President Donald Trump signed a pair of executive orders Wednesday to limit the use of memos, letters, and other federal guidance from agencies, saying they represented an unchecked "pernicious kind of regulation imposed by unaccountable bureaucrats."
Conservatives and business groups have long complained that the agencies use the process to establish "stealth regulation" that circumvents Congress and avoids public scrutiny. Unlike formal government rules, the interpretations are issued without the typical notice and comment period required by law.
"Guidance has frequently been used to subject U.S. citizens and businesses to arbitrary" enforcement actions, Trump said at a White House signing ceremony.
One critic of the move, the watchdog group Public Citizen, said Trump's orders would undermine his own promise to combat a spate of illnesses and deaths tied to vaping, as the Food and Drug Administration is seeking to use guidance to implement a ban on flavored vaping products.Gallery: President Donald Trump signs an executive order on "transparency in Federal guidance and enforcement"
"At the very least, the executive order will make it harder for the agency to ban vaping products that have yet to receive approval, and conservative groups opposed to the ban will point to the executive order as grounds for blocking it," said Amit Narang, regulatory policy advocate at the group.
Under President Barack Obama's administration, agencies broadened existing laws and regulations through interpretations that were then issued in blogs, letters, memos and brochures.
"President Trump is returning control over the government to the American people," Russell Vought, acting director of the White House Office of Management and Budget, said in a statement. "These executive orders give this administration the tools to defend Americans' freedom and liberty against off-the-book regulations and prevent unfair penalties from being levied on American families and businesses by rogue agencies."
One executive order would require agencies to seek public input on certain guidance while a second order seeks to prohibit "secret or unlawful bureaucratic interpretations of rules" as well as "unfair or unexpected penalties from agencies."
Among the examples given was a 2015 blog post from the Department of Labor that said many independent contractors should be classified as employees, which the White House said would have increased costs for thousands of small businesses.
Another example cited involved the Army Corps of Engineers deeming permafrost in Alaska to be subject to the Clean Water Act thereby prohibiting the expansion of a pipe fabrication business that provided services to the North Slope oil fields.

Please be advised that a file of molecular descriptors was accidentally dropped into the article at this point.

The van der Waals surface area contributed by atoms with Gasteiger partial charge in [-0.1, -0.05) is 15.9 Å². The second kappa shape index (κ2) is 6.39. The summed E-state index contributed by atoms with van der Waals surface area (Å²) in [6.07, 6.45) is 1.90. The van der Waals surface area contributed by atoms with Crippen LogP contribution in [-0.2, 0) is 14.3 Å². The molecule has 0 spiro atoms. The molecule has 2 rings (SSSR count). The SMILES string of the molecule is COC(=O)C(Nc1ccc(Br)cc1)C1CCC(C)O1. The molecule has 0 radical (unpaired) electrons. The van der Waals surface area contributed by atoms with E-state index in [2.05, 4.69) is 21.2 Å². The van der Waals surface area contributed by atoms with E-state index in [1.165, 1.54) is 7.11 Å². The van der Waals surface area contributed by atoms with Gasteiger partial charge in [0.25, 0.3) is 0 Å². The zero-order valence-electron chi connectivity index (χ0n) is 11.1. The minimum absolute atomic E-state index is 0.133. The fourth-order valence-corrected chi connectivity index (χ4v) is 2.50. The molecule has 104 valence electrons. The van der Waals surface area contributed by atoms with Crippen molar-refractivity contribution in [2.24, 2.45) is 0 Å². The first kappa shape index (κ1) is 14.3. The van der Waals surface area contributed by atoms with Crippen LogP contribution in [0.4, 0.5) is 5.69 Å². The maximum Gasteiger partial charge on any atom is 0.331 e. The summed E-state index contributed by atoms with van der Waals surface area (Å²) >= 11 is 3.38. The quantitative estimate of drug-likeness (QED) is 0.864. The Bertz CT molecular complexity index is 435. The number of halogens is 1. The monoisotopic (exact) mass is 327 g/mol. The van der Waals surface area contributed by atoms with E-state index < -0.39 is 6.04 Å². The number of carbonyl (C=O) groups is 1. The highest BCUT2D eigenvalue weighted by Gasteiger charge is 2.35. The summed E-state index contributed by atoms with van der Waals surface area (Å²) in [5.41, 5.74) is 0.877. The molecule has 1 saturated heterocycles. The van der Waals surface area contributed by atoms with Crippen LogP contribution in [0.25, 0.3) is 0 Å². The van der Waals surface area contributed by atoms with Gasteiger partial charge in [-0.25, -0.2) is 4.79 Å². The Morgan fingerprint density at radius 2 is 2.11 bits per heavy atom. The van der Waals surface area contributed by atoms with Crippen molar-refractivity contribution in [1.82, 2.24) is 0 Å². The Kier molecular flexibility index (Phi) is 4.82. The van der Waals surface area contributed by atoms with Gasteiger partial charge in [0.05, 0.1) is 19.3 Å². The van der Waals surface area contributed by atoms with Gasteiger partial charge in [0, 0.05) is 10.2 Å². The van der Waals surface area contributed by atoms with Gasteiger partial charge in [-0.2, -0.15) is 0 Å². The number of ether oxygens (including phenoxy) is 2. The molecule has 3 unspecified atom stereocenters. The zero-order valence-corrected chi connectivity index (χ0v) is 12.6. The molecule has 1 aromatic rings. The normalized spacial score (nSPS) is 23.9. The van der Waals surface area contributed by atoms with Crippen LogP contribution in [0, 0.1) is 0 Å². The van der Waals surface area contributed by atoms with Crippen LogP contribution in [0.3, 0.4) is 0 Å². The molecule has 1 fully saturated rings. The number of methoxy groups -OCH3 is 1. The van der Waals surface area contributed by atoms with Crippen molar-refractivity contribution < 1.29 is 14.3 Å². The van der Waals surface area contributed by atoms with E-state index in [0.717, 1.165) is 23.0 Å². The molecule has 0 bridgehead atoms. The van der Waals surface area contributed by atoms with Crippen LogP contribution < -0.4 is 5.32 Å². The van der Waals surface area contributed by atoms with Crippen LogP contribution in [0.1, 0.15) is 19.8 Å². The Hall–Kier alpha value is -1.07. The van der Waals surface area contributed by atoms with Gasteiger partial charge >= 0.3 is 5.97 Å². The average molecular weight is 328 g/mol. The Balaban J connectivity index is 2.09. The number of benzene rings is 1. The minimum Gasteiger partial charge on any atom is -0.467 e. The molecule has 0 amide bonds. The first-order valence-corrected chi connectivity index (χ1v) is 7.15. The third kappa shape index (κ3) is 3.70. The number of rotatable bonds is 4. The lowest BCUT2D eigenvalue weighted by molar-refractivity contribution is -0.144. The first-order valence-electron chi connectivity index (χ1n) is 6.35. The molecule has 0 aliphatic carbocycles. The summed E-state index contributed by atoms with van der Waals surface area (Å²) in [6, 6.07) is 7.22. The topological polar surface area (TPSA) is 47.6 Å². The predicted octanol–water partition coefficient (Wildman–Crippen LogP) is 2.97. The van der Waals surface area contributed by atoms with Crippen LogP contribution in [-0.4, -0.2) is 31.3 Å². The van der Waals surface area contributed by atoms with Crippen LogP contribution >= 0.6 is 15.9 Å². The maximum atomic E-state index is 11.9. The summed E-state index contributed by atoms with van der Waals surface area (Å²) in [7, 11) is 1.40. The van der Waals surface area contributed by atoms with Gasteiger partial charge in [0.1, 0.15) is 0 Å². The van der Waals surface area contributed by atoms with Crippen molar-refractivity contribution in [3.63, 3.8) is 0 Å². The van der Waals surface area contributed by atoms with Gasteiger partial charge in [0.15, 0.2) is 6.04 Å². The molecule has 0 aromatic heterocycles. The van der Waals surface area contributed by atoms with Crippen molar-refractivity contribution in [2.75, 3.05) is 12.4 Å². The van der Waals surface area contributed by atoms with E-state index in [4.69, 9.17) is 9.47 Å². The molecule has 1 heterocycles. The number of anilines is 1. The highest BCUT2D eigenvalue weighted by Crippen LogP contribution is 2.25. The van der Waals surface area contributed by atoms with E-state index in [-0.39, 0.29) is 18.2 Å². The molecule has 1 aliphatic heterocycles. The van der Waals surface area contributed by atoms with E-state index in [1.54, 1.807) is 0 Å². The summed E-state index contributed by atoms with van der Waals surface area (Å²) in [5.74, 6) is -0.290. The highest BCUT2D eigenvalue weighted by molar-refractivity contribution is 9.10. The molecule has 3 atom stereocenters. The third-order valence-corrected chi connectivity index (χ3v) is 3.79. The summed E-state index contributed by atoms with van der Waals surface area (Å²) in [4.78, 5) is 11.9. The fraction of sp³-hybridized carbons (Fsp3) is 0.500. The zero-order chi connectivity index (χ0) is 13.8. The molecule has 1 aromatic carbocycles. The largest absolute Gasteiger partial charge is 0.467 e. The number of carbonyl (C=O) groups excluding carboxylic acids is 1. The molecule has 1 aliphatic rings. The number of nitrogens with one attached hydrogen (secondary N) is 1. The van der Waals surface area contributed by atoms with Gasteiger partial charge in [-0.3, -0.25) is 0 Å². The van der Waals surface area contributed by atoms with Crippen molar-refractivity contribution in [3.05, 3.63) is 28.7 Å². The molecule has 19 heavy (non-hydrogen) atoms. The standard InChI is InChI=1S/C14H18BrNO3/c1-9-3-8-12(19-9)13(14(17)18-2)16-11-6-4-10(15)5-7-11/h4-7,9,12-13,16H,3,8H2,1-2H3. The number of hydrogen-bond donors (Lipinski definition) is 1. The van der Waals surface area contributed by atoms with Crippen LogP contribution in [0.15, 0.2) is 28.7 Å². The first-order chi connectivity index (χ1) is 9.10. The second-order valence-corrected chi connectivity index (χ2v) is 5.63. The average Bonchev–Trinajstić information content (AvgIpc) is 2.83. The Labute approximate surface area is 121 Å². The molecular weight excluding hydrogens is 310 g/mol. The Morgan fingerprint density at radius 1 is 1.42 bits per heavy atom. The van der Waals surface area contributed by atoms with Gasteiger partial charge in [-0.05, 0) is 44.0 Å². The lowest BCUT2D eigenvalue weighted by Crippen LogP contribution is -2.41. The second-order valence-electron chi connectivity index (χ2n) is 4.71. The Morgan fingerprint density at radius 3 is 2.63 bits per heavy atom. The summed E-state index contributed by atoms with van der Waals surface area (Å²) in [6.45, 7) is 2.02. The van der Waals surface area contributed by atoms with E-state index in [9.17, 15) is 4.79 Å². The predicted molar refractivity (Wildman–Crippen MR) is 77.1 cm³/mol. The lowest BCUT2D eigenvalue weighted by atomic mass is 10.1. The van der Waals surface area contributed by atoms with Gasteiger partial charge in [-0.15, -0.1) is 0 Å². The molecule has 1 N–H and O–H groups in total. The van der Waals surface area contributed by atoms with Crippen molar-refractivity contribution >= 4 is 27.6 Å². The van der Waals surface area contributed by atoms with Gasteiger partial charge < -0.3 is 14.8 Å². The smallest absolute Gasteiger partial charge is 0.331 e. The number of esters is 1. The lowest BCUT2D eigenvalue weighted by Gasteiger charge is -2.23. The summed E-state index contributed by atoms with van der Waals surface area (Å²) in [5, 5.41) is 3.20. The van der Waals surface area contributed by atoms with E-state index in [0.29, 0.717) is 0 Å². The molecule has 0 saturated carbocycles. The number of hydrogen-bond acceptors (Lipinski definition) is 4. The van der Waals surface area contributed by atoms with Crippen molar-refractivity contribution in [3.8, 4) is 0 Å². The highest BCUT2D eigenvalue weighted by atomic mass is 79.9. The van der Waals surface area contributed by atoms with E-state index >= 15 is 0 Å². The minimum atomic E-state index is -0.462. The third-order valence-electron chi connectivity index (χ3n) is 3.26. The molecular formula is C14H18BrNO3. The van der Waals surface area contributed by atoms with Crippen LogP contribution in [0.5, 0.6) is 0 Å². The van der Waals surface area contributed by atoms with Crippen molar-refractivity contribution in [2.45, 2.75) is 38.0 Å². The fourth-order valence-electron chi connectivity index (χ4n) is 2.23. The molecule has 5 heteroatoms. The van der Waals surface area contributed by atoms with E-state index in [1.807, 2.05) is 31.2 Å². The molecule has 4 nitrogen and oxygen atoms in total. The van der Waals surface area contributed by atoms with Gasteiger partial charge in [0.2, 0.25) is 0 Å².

Other past agency rules have included a 2013 Consumer Financial Protection Bureau guidance meant to discourage discriminatory automobile lending practices, and a U.S. Forest Service document issued during the waning days of the Obama administration restricting access to timber, mining, and other activities in the Tongass National Forest in Alaska.
Other examples include a 2016 Housing and Urban Development document warning landlords that denying leases to people with criminal records might be a violation of the Fair Housing Act, and an Education Department policy statement limiting preschoolers from being suspended or expelled.
A 2018 report by the House Oversight Committee, then under Republican leadership, found that of more than 13,000 guidance documents issued by federal agencies since 2008, only 138 had been formally submitted to Congress and the General Accounting Office.
James Goodwin, a senior policy analyst with the Center for Progressive Reform, said agency guidance documents are a form of public protection, many of which help businesses understand how to comply with rules.
"The primary function of guidance is to alleviate regulatory uncertainty, which is a huge plus for industry," Goodwin said. "It would be a mistake for Trump supporters to see this as part of his broader anti-safeguard agenda."
The new policy may not endure. A future president could repeal Trump's executive orders immediately -- just as he has spiked initiatives from his predecessor.
"The next administration should repeal this executive order on day one and refocus on safeguarding the public," Public Citizen's Narang said.
Information for this article was contributed by Jennifer A. Dlouhy of Bloomberg News.
Business on 10/10/2019
Print Headline: Trump orders limit agencies' guidance